It is believed that Belgian producers of chicory roots, which were used as a substitute for coffee at a time when coffee was only available to the very rich, were the ones who discovered that by storing some roots in damp, dark sheds, these germinated, producing light-colored shoots with a delicate flavor. That discovery, the origin of which is attributed to chance, would change the way this vegetable was produced and in the 19th century, around the time when Belgium was gaining its independence from the Netherlands, the cultivation of what we know today as chicory began.
Nowadays, chicory is a vegetable that is widely consumed worldwide. Its cultivation technique, one of the most complex of all vegetables, has been fully perfected, and Philippe Blanquet outlines it to growers around the world so that they can successfully grow chicory through Cichorium.
"In 2007, I created Cichorium with the goal of facilitating the development of chicory cultivation without the use of any type of phytosanitary products. Today, the company has several lines of business, all linked to chicory," says the specialist in this Belgian-born vegetable. "In 1988, I started working in Belgium as a researcher in the study of chicory root crops. In 1990, I came to work in Spain at what was then the largest chicory plantation in Europe, where I was director for more than 10 years, and then I moved to California, where I also worked on a production farm of this vegetable. When I returned to Spain, I decided to make my dream come true and founded my own company in Navarra."
"At Cichorium, we are producers of organic chicory and chicory roots. We work only with classic hybrid varieties, and we grow yellow chicory, so called because of the color of the leaf blade and petiole, and purple chicory. In fact, we are are of the only two companies in the world that grow organic purple chicory. We are also producing a new product developed by our R+D+i department: chicory sprouts, or microchicory."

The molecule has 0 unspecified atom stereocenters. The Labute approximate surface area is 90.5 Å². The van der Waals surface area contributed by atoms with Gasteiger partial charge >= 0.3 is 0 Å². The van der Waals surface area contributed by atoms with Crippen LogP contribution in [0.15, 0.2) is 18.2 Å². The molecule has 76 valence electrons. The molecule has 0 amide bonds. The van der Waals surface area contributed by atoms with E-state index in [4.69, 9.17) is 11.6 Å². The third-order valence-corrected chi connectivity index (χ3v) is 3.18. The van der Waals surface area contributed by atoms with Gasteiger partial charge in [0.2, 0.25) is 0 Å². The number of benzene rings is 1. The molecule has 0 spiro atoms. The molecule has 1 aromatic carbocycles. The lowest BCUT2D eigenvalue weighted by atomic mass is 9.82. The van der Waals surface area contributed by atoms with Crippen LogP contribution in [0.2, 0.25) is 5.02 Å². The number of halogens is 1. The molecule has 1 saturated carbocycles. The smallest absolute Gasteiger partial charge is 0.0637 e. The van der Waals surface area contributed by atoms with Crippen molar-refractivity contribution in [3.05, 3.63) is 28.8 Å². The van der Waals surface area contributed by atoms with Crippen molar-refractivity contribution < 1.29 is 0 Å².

"As for our vegetable production, we distribute it in Spain, where we work, among others, with Veritas, and we export it mainly to the south of France, to organic supermarket chains."
"We are also a global supplier of chicory roots, both organic and conventional, all year round. We do 'just in time' work, supplying the roots to producers just when they need them so they can manage their production. It should be noted that chicory cultivation goes through several phases, and that the crop's whole growth cycle, from seed to head, can take up to 500 days. We supply the roots in optimal conditions, without breaking the cold chain in transport, allowing growers to obtain chicory in the forced growth period in about 3 weeks," says Philippe.
"Lastly, our services include the provision of materials to undertake chicory cultivation and technical advice and crop monitoring."
Tailor-made growing chambers
Chicory is one of the most challenging crops to cultivate in the world, says Philippe Blanquet. It requires controlling the light, humidity and temperature conditions to allow the roots to sprout properly while preventing the proliferation of phytopathologies at any time during its extensive growth cycle, which is very important during the forced growth period, given the special growing conditions, and even more so in the case of organic cultivation. To this end, Cichorium provides growers with tailor-made, turnkey containers, ready to start growing in modular hydroponic systems designed exclusively for them.
"We offer a fully integrated service. We advise our customers on chicory production from the earliest stages of planning, help them design their growing chambers and deliver chicory roots just in time," says Philippe. "Through our experience in chicory cultivation, we have managed to develop a system to obtain chicory in just 18 days, and we have even managed to bring it down to 14, compared to the traditional 21 days of forced growth."
"Our customers are currently producers from France or the French colonies who have decided to include chicory in their range and use the forced cultivation chambers during the winter period. In these chambers, the weekly production of chicory can amount to up to 500 kg per module.
"We are currently immersed in a research project to reduce the amount of labor required relying on our (European patented) cultivation support. This support is a triangular-shaped trough, Delta flex channel, which allows stable cultivation without phytosanitary products and opens the door to mechanization," says Philippe. "We are also studying the possibility of leasing our cultivation containers in the future."